More than a referee? Vice President Jagdeep Dhankar prying on House committees

The actions of the Chairman of the Rajya Sabha could impede the independent functioning of the parliamentary committees

Bharat Bhushan

Chairman of the Rajya Sabha and Vice President (VP) of India Jagdeep Dhankar has done something unusual. In an unprecedented move, he has appointed eight officers from his personal office to 12 parliamentary standing committees and eight departmental committees of the Upper House, ostensible to ‘assist’ them. None of the committees had sought any assistance from his personal office.

Four officers are from the VP’s staff — Officer on Special Duty (OSD) Rajesh N Naik, Private Secretary (PS) Sujeet Kumar, Additional Private Secretary Sanjay Verma, and OSD Abbhudoy Singh Shekhawat — and four from the Rajya Sabha Chairman’s office — his OSDs Akhil Choudhary, Dinesh D, Kaustubh Sudhakar Bhalekar, and PS Aditi Chaudhary. Over a few tweets between June 6 and 7, 2021, Trinamool Congress MP Mahua Moitra identifies Shekhawat as Dhankar’s brother-in-law’s son, and Choudhary as a close relation of his.  Both these officers were on Dhankar’s staff as Governor as well. He has not yet attached the outsiders to the Rajya Sabha Secretariat.

Dhankar’s appointments are particularly egregious because they are potentially violative of the institutional integrity of the parliamentary committee system which is based on in-camera proceedings and strict confidentiality. The Chairman of every parliamentary standing committee and departmental committee makes it clear right at the beginning that all meetings are confidential till the time the report of the committee is finalised, and placed before Parliament. It is because confidentiality is built into the parliamentary committee system in India that unlike the United States, they do not hold open hearings. The role of the Chairman of the Rajya Sabha is to refer issues, mostly Bills, to a designated parliamentary committee which after due deliberations among the MPs who are its members, presents its report first to the Chairman, and then to the House.

Were his appointees to the committees to submit a written report to the Chairman of the Rajya Sabha, after attending each meeting, it would violate confidentiality. Also, what would be reported back to the Chairman of the Rajya Sabha would not have yet been given even to the Chairman of the parliamentary committee.

The question, therefore, is: what would be the purpose of such information becoming available to the Chairman of the Rajya Sabha before the parliamentary committee has heard all evidence, listened to all stakeholders summoned, and digested the information? There is no provision for the Chairman of the Rajya Sabha to advise the parliamentary committee on the Bill or departmental issue before it. Indeed, the practice up to now has been that even the Secretary General of Rajya Sabha does not attend parliamentary committee meetings to maintain their independence, as he will be the eventual repository of the committees’ reports. Normally, a joint secretary-level officer from the Rajya Sabha Secretariat is sent to the meetings.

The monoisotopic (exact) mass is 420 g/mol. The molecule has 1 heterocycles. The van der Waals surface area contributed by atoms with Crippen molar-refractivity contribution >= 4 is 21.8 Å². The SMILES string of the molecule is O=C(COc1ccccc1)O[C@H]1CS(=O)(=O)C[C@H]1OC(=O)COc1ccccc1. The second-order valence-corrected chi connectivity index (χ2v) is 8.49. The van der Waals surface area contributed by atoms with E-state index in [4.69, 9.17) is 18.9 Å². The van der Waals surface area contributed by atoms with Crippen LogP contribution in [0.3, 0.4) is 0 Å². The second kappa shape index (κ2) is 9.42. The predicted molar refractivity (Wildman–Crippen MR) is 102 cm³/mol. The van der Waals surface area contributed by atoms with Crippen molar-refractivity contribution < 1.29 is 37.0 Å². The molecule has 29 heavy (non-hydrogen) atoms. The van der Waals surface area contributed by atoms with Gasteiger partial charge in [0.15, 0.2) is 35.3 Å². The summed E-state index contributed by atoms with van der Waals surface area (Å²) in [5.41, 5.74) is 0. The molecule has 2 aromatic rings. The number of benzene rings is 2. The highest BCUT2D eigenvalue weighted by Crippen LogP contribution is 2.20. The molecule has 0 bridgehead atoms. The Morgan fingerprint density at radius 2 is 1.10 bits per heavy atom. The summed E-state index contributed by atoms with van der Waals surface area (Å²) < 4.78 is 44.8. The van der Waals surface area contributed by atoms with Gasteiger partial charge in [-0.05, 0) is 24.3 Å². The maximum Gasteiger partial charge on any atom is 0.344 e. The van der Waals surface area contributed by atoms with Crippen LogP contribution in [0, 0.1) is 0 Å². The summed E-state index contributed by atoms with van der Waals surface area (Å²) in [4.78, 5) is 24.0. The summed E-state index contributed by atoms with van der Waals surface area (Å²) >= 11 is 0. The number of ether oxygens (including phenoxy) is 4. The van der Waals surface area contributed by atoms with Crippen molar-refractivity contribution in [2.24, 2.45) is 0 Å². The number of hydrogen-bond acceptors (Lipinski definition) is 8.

Considering this, the inevitable conclusion is that the appointment of his office staff to the parliamentary committees opens the possibility of Dhankar putting informal pressure on the chairpersons of the parliamentary committees. If the Chairman of Rajya Sabha wanted only information about the progress of a particular committee’s deliberations, he could have got it from either the Secretary General of the Upper House or directly from the chairperson of the parliamentary committee. The creation of a parallel channel of information further undermines the confidential functioning of these committees as it could open room for the Chairman of the Rajya Sabha to informally monitor the activities of the MPs who are its members.

It is also unclear where this idea originated. The Union government does not need the Chairman of the Rajya Sabha to brief it on the parliamentary committees. The progress or activities of a committee can be asked for directly by the Parliamentary Affairs Minister who in turn can brief the Prime Minister or others in the government. No wonder then that the appointments have been described as ‘unusual’ and an attempt at ‘institutional subversion’ by those well-versed in the functioning of Parliament.

P Sreedharan, former Lok Sabha Secretary General, told the media, “This is unusual because these officers are appointed as personal staff in the Hon’ble Vice President’s office while there is a separate branch that deals with secretarial assistance to the House panels.” Furthermore, officers from the Rajya Sabha secretariat chosen to assist the committee, are selected based on their skill and domain knowledge. Whereas the persons chosen by Dhankar, who are on his personal staff and close to him, may not have this domain knowledge.

Congress leader Digvijaya Singh has described the appointments as “unprecedented” and Dhankar’s explanation as “inappropriate”. Congress leader Manish Tewari pointed to the incorrectness in procedure on Twitter, saying, “VP is Chairperson of Council of States Ex-officio. He is not a Member of (the) House like (the) Vice Chairperson or Panel of Vice Chairpersons. How can he appoint personal staff on Parliamentary Standing Committees? Would this not tantamount to institutional subversion?” The Congress has announced that it would formally raise this issue with the Chairman of the Rajya Sabha.

It appears that Dhankar is not happy with his job description as a referee in the Rajya Sabha. He wants to influence the game. His actions could impede the independent functioning of the parliamentary committees as each member would now look over their shoulder aware that ‘Big Brother’ could be watching their every intervention in the committee.